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The first matching row

I was recently asked when presented with a query along the lines:


SQL> select * from
  2  ( select x
  3    from   t1
  4    where  x = :b1
  5    union all
  6    select x
  7    from   t2
  8    where  x = :b1
  9  )
 10  where rownum = 1
 11  /

and asked – will the “ROWNUM” lead Oracle to be smart enough to stop after the “top” half of the UNION ALL if it gets row back ?

Let’s find out. First we create tablespaces for tables to be stored, and plonk a table in each.

Tightening up your data model

Having NOT NULL constraints declared on columns that are genuinely not nullable not only is good practice, but can yield performance gains. Here’s a little routine that lists those columns that probably need a NOT NULL constraint. It looks at all columns and

  • check to see if a constraint with definition “COLUMN_NAME” IS NOT NULL is present
  • counts the null values

If the latter is zero, and no constraint was found, then we print out ‘alter table … ‘ DDL for those columns that may need such a constraint defined.

Overcoming Your Oracle Data Insecurity Webinar

delphix1

Overcoming Your Oracle Data Insecurity

Webinar – Wednesday, March 30 – 10am PT

In 2016, the risks and reasons why companies should secure their sensitive data are well known (Sony, Target, and Anthem just to name a few examples). Yet, most companies have pitiful or limited data security in their Oracle databases.

TOP-N histograms on 12c

I had an interesting question on AskTom today, with a nicely provided test case !!!,  so I thought I’d share it here with some additional commentary.

Fibre Channel vs NFS

NFS is the future, has larger bandwidth than FC, market is growing faster than FC, cheaper, easier, more flexible, cloud ready and improving faster than FC.

Screen Shot 2016-03-03 at 8.56.29 PM

 

photo by Paul Oka

Fibre Channel

FOLLOWS clause

In early Oracle releases, you could have 1 trigger per type of trigger per table (eg if you had a before-row-insert trigger, you could have only 1). Now there is no limit. But that does raise the question – if I have “n” BEFORE ROW triggers on a table, in which order do they fire ? Let’s look at the following example:


SQL> drop table t1 purge;

Table dropped.

SQL> create table T1 ( x int, y int, z int );

Table created.

SQL> create or replace
  2  trigger trg1
  3  before insert on t1
  4  for each row
  5  begin
  6    :new.y := :new.x;
  7  end;
  8  /

Trigger created.

SQL> create or replace
  2  trigger trg2
  3  before insert on t1
  4  for each row
  5  begin
  6    :new.z := :new.y;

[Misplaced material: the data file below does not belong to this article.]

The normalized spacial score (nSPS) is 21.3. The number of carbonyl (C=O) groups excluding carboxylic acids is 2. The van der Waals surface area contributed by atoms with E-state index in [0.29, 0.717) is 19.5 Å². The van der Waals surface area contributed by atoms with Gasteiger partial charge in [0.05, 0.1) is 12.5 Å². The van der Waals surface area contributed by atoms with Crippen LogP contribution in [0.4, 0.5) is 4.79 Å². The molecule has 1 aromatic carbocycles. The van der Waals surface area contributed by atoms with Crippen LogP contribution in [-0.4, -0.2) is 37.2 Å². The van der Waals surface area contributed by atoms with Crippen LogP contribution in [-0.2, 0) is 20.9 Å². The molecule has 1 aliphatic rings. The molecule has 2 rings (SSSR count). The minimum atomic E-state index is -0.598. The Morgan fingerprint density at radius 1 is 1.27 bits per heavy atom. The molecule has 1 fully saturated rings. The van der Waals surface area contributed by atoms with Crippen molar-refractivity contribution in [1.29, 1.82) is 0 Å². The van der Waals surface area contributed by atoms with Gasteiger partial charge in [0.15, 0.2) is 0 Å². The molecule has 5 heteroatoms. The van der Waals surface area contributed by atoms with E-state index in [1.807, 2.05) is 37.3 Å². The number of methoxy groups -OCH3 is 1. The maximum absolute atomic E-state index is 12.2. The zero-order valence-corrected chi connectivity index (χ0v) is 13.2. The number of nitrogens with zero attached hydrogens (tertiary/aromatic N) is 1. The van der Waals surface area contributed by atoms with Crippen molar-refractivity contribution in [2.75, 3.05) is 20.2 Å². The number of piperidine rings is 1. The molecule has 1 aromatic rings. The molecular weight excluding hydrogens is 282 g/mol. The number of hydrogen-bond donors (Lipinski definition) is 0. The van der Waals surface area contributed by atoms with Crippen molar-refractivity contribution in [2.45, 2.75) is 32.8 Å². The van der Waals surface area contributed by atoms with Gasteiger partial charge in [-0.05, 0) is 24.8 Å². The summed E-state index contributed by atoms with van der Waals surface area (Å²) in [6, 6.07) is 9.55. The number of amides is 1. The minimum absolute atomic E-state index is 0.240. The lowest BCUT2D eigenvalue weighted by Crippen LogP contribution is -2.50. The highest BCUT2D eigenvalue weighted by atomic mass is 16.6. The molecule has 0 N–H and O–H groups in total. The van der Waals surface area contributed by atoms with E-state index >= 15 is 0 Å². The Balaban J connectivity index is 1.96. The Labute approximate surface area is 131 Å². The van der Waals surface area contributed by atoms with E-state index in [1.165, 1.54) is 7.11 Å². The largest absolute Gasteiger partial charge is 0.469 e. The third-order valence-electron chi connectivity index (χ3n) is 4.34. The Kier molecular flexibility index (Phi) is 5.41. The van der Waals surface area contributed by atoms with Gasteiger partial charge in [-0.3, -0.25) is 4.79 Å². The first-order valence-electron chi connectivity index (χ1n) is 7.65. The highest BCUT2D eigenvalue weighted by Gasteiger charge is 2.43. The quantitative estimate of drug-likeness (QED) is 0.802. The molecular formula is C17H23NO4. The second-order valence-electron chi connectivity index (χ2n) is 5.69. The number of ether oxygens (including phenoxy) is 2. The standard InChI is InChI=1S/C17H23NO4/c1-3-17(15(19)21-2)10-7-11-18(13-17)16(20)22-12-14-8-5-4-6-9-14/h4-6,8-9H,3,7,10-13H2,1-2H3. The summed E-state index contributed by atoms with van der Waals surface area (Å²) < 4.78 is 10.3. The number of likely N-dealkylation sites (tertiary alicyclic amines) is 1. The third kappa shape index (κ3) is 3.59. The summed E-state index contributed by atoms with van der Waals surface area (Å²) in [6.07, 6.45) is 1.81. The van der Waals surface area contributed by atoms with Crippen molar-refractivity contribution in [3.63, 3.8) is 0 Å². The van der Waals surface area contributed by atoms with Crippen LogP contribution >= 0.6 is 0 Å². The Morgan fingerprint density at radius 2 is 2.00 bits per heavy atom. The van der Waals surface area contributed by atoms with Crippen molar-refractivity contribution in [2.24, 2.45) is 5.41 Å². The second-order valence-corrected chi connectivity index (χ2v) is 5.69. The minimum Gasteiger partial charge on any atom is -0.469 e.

7  end;
  8  /

Trigger created.

Seems simple enough…Copy ‘x’ into ‘y’, and then copy ‘y’ into ‘z’. So lets see what happens

Is a year a leap year ?

This post seems timely given that yesterday was Feb 29. 

In almost every case I can think of, you should be relying on native Oracle date functions to perform any kind of date arithmetic.

This is perhaps one of the very very few exceptions Smile


SQL> set timing off
SQL> create or replace
  2  function is_leap_year1(y number) return boolean is
  3    x date;
  4  begin
  5    x := to_date('2902'||y,'ddmmyyyy');
  6    return true;
  7  exception
  8    when others then return false;
  9  end;
 10  /

Function created.

SQL>
SQL> create or replace
  2  function is_leap_year2(y number) return boolean is
  3  begin
  4    return mod(y,4)=0 and ( mod(y,100) != 0 or mod(y,400) = 0 );
  5  end;
  6  /

Function created.

SQL>

Loading LOB from a file

I observed this idiosyncracy recently when loading some lob from external files using PL/SQL:

First we’ll create a file to be loaded, and ‘wc’ tells us it is 75 bytes in size 



SQL> !echo "This is line 1" > /tmp/lobfile
SQL> !echo "This is line 2" >> /tmp/lobfile
SQL> !echo "This is line 3" >> /tmp/lobfile
SQL> !echo "This is line 4" >> /tmp/lobfile
SQL> !echo "This is line 5" >> /tmp/lobfile
SQL> !wc /tmp/lobfile
       5      20      75 /tmp/lobfile

Then create a standard routine to load it into the database

Amped on Amper

This “problem” rates in the top 10 all time viewed questions on AskTom, and it demonstrates the importance of reading the Concepts guide with Oracle


SQL> create table CARTOONS ( name varchar2(30));

Table created.

SQL> insert into CARTOONS values ('Tom & Jerry');
Enter value for jerry:


And the question comes in: “How can I insert an ampersand into my table?”

How can I see my invisible columns

A cool new feature in 12c is the ability to make a column invisible.  The concept has existed since 8i to handle things like “set unused” and function based indexes, but now it is available to developers directly.


SQL> create table T ( c1 int, c2 int );

Table created.

SQL> desc T
 Name                          Null?    Type
 ----------------------------- -------- -----------------
 C1                                     NUMBER(38)
 C2                                     NUMBER(38)

SQL> alter table T modify c2 invisible;

Table altered.

SQL> desc T
 Name                          Null?    Type
 ----------------------------- -------- -----------------
 C1                                     NUMBER(38)


So at this point… how I can tell in SQL Plus that I even have an invisible column, without querying the data dictionary.